[ Burying Freud Homepage | Freud's Seduction Theory Homepage ]

Ivan,
I'd like to comment some points of your message.

On 9 April at 19:01, you wrote:
> >>From Dr Ivan Goldberg
> New York

> Professor Tallis' attacks Freud as a scientist and as a person. His
> attacks are probably accurate. It is hard to see how anyone with the
> slightest respect for the scientific method would not agree that Freud's
> speculations are not scientific hypotheses. They are speculations,
> based on minimal evidence, that try to explain certain aspects of human
> behavior. In most cases they are not capable of being disproven by
> experimentation, so cannot be considered scientific hypotheses. Yet
> models are not true or false . . . they are useful or not useful. The

My conclusion here is a bit different. I agree they are not scientific hypotheses. The consequence is that *they can be true or false* but they are irrefutable, they cannot be disproven. The point is that Freud was a scientist to begin with, and he was inventing a praxis that was not a science (neither exact nor human science), and he was trying to transmit that praxis to scientists. I don't think he was aware that he was inventing something not being a science. In the course of a psychoanalysis, a patient has not to prove what he says. Eventually by saying things to his analyst, he won't need to express his symptoms in the same way. Here we come to what you call the usefulness. I think that it is only the patient who can decide whether it is useful or not. As long as he proceeds it has for him some --- eventually hidden --- usefulness. The more accurate usefulness being the increase of jouissance in language.

> therapy, psychoanalysis, that is based on the model does not seem to be
> particularly useful.

Here you put together in the same sentence therapy and psychoanalysis. This seems impossible to me because they don't cover the same discourse. I won't emphasize the differences of these 2 concepts here, but I just note that, in the word psychoanalysis, 'therapy' is not mentioned. Psychoanalysis *is not a treatment of a mental disorder*. It is a way a responsible person can try to analyze why his life is going so bad. Why it does not work in his body, with his boss, his wife/her husband, his children, family etc. What is funny is that when one analyses that, eventually his symptoms will not be so insisting!

> About 30 years ago the American Psychoanalytic Association gathered some
> data on the outcome of psychoanalytic therapy as conducted by its

As I mentioned above I disagree with the term psychoanalytic therapy.

>members. The unpublished copies of the report became known as the
> "Rainbow Report" as each chapter was duplicated on different colored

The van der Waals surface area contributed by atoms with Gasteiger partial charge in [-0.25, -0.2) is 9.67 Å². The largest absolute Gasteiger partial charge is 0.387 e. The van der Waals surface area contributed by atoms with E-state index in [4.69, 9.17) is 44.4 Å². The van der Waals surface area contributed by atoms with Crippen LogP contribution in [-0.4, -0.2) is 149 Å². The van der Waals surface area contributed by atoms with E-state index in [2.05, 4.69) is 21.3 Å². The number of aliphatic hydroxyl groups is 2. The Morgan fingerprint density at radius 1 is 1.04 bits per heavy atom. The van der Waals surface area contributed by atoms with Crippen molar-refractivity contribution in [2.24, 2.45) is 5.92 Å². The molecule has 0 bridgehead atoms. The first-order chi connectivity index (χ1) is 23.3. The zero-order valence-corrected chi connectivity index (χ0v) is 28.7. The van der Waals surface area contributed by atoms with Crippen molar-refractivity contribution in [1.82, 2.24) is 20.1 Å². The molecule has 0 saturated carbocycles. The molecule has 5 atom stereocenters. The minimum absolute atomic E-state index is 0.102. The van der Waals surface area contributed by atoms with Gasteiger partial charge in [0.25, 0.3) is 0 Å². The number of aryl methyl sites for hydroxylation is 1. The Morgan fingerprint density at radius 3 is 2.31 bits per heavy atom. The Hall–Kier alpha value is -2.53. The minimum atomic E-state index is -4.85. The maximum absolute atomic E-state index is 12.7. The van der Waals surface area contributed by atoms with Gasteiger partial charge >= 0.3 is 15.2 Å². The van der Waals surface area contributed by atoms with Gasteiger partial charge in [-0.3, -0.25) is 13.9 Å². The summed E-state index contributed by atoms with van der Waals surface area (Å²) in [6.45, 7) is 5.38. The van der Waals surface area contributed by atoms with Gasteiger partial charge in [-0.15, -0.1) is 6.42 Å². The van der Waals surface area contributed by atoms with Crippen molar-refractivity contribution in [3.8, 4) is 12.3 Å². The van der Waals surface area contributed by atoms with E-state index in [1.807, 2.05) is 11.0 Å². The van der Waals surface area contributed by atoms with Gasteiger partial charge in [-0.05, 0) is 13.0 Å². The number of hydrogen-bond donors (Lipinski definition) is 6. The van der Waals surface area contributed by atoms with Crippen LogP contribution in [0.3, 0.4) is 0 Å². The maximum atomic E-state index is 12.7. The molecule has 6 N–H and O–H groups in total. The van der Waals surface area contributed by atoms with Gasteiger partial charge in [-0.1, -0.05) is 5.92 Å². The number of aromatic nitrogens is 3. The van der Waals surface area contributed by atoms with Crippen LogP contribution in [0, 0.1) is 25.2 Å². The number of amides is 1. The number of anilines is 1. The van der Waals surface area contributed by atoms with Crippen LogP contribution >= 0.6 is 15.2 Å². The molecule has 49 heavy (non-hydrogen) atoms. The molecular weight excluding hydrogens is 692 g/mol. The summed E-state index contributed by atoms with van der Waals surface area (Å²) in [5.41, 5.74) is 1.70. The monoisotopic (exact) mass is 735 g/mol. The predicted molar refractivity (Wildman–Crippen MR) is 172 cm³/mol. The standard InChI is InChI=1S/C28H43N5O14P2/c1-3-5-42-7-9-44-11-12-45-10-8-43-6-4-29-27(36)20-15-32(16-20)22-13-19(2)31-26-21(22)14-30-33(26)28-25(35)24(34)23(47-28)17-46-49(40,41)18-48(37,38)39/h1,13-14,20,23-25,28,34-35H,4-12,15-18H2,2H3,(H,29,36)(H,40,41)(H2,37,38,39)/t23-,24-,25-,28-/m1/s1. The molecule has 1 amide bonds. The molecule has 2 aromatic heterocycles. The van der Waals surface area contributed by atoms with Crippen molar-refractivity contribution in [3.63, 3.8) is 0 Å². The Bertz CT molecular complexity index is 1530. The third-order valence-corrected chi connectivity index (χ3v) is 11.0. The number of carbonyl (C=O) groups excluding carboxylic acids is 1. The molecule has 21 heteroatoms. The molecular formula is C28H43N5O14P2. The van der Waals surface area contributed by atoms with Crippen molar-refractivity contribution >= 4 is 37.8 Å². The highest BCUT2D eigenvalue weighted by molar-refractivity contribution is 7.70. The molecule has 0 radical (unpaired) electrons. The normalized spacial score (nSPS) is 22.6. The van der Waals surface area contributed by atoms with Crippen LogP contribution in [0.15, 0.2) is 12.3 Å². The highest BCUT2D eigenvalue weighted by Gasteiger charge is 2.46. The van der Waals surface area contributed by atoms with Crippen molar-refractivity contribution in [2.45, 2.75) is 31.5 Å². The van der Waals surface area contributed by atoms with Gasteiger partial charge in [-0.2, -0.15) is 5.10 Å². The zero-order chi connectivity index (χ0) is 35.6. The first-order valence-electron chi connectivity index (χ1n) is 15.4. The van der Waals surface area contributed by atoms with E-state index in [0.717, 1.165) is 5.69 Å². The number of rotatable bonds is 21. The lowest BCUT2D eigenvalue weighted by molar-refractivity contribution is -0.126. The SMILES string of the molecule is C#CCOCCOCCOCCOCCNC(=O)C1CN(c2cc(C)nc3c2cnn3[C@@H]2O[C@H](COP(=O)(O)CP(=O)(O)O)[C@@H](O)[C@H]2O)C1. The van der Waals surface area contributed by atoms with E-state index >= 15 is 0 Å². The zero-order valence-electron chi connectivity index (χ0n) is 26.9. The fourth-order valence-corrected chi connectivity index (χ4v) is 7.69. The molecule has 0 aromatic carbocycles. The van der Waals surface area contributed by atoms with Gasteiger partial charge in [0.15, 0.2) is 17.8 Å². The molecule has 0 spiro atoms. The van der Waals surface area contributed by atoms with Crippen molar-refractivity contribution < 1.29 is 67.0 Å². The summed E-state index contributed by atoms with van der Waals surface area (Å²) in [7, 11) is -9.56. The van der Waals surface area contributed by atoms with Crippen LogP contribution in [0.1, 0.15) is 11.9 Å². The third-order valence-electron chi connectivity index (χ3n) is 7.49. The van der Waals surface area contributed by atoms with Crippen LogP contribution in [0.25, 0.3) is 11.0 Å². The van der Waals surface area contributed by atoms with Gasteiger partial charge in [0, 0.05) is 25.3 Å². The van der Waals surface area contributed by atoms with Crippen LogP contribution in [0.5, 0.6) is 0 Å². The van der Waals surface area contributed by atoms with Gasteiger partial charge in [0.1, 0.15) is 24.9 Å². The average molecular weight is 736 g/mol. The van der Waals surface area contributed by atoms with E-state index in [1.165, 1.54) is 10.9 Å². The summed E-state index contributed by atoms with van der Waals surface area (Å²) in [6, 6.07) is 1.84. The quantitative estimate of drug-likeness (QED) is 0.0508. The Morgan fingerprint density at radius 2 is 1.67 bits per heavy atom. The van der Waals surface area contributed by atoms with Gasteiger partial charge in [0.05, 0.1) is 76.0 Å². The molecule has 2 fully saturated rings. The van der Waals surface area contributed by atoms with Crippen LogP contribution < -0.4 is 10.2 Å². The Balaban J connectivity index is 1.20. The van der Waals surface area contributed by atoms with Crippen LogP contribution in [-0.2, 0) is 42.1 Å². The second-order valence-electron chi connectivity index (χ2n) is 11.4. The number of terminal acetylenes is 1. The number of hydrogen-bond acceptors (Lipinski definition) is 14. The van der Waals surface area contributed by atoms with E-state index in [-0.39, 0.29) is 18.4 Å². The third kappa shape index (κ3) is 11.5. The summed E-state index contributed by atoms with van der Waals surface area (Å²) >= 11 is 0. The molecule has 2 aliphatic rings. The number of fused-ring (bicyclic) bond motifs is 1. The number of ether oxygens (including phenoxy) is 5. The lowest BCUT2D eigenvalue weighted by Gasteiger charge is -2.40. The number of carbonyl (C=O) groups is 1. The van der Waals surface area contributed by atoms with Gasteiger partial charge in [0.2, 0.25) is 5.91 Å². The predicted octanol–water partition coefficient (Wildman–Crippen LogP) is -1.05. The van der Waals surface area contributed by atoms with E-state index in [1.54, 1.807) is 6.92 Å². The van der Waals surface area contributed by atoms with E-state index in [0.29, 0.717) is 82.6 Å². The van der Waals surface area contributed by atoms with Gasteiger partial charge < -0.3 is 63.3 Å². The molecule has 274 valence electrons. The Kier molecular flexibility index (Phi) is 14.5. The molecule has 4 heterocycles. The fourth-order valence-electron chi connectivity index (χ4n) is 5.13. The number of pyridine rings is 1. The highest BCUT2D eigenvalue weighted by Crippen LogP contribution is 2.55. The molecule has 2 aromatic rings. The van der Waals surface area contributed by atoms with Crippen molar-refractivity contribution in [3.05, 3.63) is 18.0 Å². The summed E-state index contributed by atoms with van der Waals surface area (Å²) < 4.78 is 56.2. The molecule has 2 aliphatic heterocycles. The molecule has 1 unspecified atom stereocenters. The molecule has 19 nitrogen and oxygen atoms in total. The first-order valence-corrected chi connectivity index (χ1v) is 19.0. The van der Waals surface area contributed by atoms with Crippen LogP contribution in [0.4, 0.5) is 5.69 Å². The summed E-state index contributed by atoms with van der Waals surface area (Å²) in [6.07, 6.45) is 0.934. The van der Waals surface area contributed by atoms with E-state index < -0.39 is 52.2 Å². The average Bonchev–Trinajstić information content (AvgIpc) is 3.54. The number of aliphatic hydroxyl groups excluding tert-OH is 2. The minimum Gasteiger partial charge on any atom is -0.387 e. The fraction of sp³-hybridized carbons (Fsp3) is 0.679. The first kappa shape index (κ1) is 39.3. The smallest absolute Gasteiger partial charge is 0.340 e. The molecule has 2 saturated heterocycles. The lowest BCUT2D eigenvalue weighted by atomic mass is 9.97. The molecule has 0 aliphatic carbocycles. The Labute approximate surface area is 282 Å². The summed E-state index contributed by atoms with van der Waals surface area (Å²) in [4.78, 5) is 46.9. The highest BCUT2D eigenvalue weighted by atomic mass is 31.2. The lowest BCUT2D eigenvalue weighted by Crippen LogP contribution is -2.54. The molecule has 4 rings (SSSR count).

> paper. The report was never published because the results were so poor
> that it was decided that to publish it would present psychoanalysis in a
> bad light. > > In any case, psychoanalysis is essentially dead as a therapy. Despite

Hopefully it is dead --- at last --- as a therapy. But when one is not too masochist, many symptoms vanish during the process of psychoanalysis.

> the official "party-line" most of the people in 4 or 5 times a week
> analysis are candidates at psychoanalytic institutes, not individuals
> with serious psychiatric disorders. While some of the more speculative
> sorts of psychoanalysis (Lacan) are popular with critics of society, they
> seem to have little to offer those who care for people with psychiatric
> disorders.

For the reasons I mentioned above I agree with that. Someone who is ill, who suffers from mental disorders need to go through a treatment. They are medicines and psychotherapy for instance. When someone is ill, he is not responsible for his acts. It is legitimate he tries to find a doctor or a psychotherapist. But someday, eventually, when he is not so full with anguish, he can think of him being responsible for his disorders. He can eventually come into the psychoanalytic process.

> > I suspect that 100 years from now both Freud and Marx will be looked
> upon as interesting cranks, whose popularity were fleeting, and who
> added little to the history of ideas.

Of course I can't follow you there, but this is another story.

Best regards

Jacques

Dr. Jacques B. Siboni
8 pass. Charles Albert F75018 Paris, France
Tel & Fax : (33 1) 42 28 76 78

 


human-nature.com
Ian Pitchford and Robert M. Young - Last updated: 28 May, 2005 02:29 PM

US -
 Search:
Keywords:  

Amazon.com logo

UK -
 Search:
Keywords:  

Amazon.co.uk logo

 | Human Nature | The Human Nature Daily Review | Psychiatry Research Online |